“Sometimes I am two people. Johnny is the nice one. Cash causes all the trouble. They fight.” — Johnny Cash
Johnny Cash’s life was a wild one. The singer embodied the spirit of rock and roll before the genre ever truly existed and riled against the establishment as he lived a life of frenetic freedom. It made his final moments on this earth all the more beautiful as he once again took to the spotlight for one final song and a heartbreaking interview.
The song was a poignantly beautiful cover of Nine Inch Nails stalwart ‘Hurt’ and it propelled Cash back into the limelight for one final tread of the showbiz boards. The singer duly obliged with one of the most timeless covers ever recorded. The Man In Black was to take one last bow.
‘Hurt’ has been covered by some notable artists but after Johnny Cash took on the song in 2003 nobody else dares touch it. Cash not only paid homage to the original but turned the song on its head and truly expressed himself through it. His gravel-tone feeling as treacherous as ever, Cash was saying goodbye with some of his most honest and authentic work.
The release was backed with a touching video that saw the ageing rock star contemplating the complexities of mortality all while sharing his one true legacy—his music. The video was nominated for six MTV Video Music Awards in 2003 and that nod saw the legendary cash sit down with MTV’s Kurt Loder on August 20th, just a few short weeks before his sad death.
The video for ‘Hurt’ was thought to be something Cash would disapprove of, having complained of the medium in interviews prior. But, as Open Culture reports, on this video he says, “I felt we were doing something worthwhile.” The singer revealed possibly why he felt the video so important as he shares that it was a source of pride for him and his late wife June Carter, who managed to see the video shortly before her own passing.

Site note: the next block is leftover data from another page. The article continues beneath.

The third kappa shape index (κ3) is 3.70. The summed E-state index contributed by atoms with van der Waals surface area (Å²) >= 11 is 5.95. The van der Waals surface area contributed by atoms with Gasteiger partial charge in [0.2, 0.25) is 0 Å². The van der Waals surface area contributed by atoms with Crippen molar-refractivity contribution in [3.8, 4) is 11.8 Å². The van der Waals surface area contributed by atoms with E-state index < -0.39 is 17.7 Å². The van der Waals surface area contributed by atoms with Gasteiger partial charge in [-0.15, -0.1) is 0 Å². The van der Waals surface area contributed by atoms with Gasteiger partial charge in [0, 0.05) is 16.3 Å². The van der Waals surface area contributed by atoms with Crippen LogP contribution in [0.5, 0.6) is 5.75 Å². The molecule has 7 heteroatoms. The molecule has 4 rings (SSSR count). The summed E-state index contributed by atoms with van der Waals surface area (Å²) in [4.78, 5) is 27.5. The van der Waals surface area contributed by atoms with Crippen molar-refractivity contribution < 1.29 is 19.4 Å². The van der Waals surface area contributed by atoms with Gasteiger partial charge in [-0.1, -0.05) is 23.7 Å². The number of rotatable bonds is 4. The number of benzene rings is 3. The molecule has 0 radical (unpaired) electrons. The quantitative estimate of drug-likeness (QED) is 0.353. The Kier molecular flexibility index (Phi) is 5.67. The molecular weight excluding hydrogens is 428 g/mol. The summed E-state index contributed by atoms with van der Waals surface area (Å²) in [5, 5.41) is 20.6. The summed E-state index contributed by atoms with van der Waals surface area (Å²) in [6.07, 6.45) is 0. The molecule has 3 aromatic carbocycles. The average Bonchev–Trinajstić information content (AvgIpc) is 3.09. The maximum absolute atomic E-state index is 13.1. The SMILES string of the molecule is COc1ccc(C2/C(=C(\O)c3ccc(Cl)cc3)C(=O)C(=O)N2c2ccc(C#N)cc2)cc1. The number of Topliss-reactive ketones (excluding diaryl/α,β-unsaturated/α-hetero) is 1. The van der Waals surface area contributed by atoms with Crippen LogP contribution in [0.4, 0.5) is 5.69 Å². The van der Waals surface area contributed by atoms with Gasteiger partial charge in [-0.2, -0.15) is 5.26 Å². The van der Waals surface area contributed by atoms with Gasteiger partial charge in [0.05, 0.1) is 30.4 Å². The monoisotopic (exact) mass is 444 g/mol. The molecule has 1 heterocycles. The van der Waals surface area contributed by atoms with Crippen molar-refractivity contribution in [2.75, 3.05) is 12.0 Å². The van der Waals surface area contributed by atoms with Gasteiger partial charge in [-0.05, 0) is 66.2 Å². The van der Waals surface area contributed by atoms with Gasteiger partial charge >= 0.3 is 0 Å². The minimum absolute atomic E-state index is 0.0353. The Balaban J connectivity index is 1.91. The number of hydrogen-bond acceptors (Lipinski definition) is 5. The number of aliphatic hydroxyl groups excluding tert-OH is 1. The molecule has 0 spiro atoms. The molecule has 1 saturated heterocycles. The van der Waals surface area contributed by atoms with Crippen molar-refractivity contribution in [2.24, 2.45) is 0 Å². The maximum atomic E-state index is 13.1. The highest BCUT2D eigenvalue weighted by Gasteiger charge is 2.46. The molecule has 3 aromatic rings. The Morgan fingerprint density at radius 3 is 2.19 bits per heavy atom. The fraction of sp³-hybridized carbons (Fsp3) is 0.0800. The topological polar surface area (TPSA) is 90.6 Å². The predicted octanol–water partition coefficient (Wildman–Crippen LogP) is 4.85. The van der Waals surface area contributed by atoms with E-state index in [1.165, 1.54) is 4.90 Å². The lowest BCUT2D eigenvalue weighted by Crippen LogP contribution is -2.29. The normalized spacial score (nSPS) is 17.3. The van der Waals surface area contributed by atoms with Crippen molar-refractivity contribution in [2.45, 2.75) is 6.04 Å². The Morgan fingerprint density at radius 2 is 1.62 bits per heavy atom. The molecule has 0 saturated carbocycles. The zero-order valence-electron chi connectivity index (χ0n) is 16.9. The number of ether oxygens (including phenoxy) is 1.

In the revealing footage Cash is an open book as he describes working with Rick Rubin on American Recordings as some of his finest work, as well as the music he always wanted to make. It’s one of the most authentically charming and bruisingly beautiful interviews we’ve ever seen and is a remarkable epitaph to leave behind as an artist.
In one particularly touching moment, Cash reveals the beating power of his fierce independence, “You can’t let people delegate to you what you should do,” Cash says, motioning to his chest, “when it’s coming from way in here, you know?… I wouldn’t let anybody influence me into thinking I was doing the wrong thing by singing about death, hell, and drugs.”
It was this defiance in the face of authority of all forms that would see millions of fans flock to his every move. The Man in Black was every one of us.
Johnny Cash was an outlaw, a dangerous vagrant, a whisky-soaked good time with a gun. But what made him truly special was his ability to connect on his songs unlike any other, bearing his soul and his bleeding heart for all to see and hear. Cash wasn’t just a persona donned for a special occasion, he was a human. And a damn fine one at that.
Watch Johnny Cash’s heartbreaking final interview just weeks before his death.